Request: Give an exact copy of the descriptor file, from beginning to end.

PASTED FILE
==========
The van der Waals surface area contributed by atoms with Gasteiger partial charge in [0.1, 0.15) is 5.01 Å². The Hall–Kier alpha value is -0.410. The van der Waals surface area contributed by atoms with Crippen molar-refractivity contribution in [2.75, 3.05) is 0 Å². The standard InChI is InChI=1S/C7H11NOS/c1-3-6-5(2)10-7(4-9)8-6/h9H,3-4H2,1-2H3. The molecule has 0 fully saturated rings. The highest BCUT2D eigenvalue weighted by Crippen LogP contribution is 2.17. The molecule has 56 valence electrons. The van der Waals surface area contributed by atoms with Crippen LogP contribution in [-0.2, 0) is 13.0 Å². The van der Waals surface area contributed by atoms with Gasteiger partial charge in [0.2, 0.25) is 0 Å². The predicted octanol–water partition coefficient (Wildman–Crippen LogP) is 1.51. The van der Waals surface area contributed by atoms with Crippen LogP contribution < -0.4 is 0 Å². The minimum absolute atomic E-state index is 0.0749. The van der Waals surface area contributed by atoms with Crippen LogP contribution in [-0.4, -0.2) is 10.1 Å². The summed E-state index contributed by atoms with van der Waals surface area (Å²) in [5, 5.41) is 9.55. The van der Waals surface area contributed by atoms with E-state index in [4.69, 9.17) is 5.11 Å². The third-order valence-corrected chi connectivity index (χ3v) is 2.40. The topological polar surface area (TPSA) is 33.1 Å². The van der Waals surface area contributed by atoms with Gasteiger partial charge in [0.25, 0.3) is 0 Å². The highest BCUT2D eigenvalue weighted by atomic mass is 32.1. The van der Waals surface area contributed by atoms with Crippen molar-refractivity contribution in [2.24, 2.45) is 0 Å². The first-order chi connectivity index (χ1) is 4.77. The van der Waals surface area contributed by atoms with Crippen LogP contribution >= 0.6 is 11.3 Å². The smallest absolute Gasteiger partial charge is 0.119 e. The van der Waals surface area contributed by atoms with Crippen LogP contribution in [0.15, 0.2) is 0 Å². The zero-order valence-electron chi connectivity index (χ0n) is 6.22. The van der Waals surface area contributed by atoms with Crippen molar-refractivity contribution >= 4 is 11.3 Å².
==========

The van der Waals surface area contributed by atoms with Gasteiger partial charge in [0.1, 0.15) is 5.01 Å². The Hall–Kier alpha value is -0.410. The van der Waals surface area contributed by atoms with Crippen molar-refractivity contribution in [2.75, 3.05) is 0 Å². The standard InChI is InChI=1S/C7H11NOS/c1-3-6-5(2)10-7(4-9)8-6/h9H,3-4H2,1-2H3. The molecule has 0 fully saturated rings. The highest BCUT2D eigenvalue weighted by Crippen LogP contribution is 2.17. The molecule has 56 valence electrons. The van der Waals surface area contributed by atoms with Crippen LogP contribution in [-0.2, 0) is 13.0 Å². The van der Waals surface area contributed by atoms with Gasteiger partial charge in [0.2, 0.25) is 0 Å². The predicted octanol–water partition coefficient (Wildman–Crippen LogP) is 1.51. The van der Waals surface area contributed by atoms with Crippen LogP contribution < -0.4 is 0 Å². The minimum absolute atomic E-state index is 0.0749. The van der Waals surface area contributed by atoms with Crippen LogP contribution in [-0.4, -0.2) is 10.1 Å². The summed E-state index contributed by atoms with van der Waals surface area (Å²) in [5, 5.41) is 9.55. The van der Waals surface area contributed by atoms with E-state index in [4.69, 9.17) is 5.11 Å². The third-order valence-corrected chi connectivity index (χ3v) is 2.40. The topological polar surface area (TPSA) is 33.1 Å². The van der Waals surface area contributed by atoms with Gasteiger partial charge in [0.25, 0.3) is 0 Å². The highest BCUT2D eigenvalue weighted by atomic mass is 32.1. The van der Waals surface area contributed by atoms with Crippen molar-refractivity contribution in [2.24, 2.45) is 0 Å². The first-order chi connectivity index (χ1) is 4.77. The van der Waals surface area contributed by atoms with Crippen LogP contribution >= 0.6 is 11.3 Å². The smallest absolute Gasteiger partial charge is 0.119 e. The van der Waals surface area contributed by atoms with Crippen LogP contribution in [0.15, 0.2) is 0 Å². The zero-order valence-electron chi connectivity index (χ0n) is 6.22. The van der Waals surface area contributed by atoms with Crippen molar-refractivity contribution >= 4 is 11.3 Å².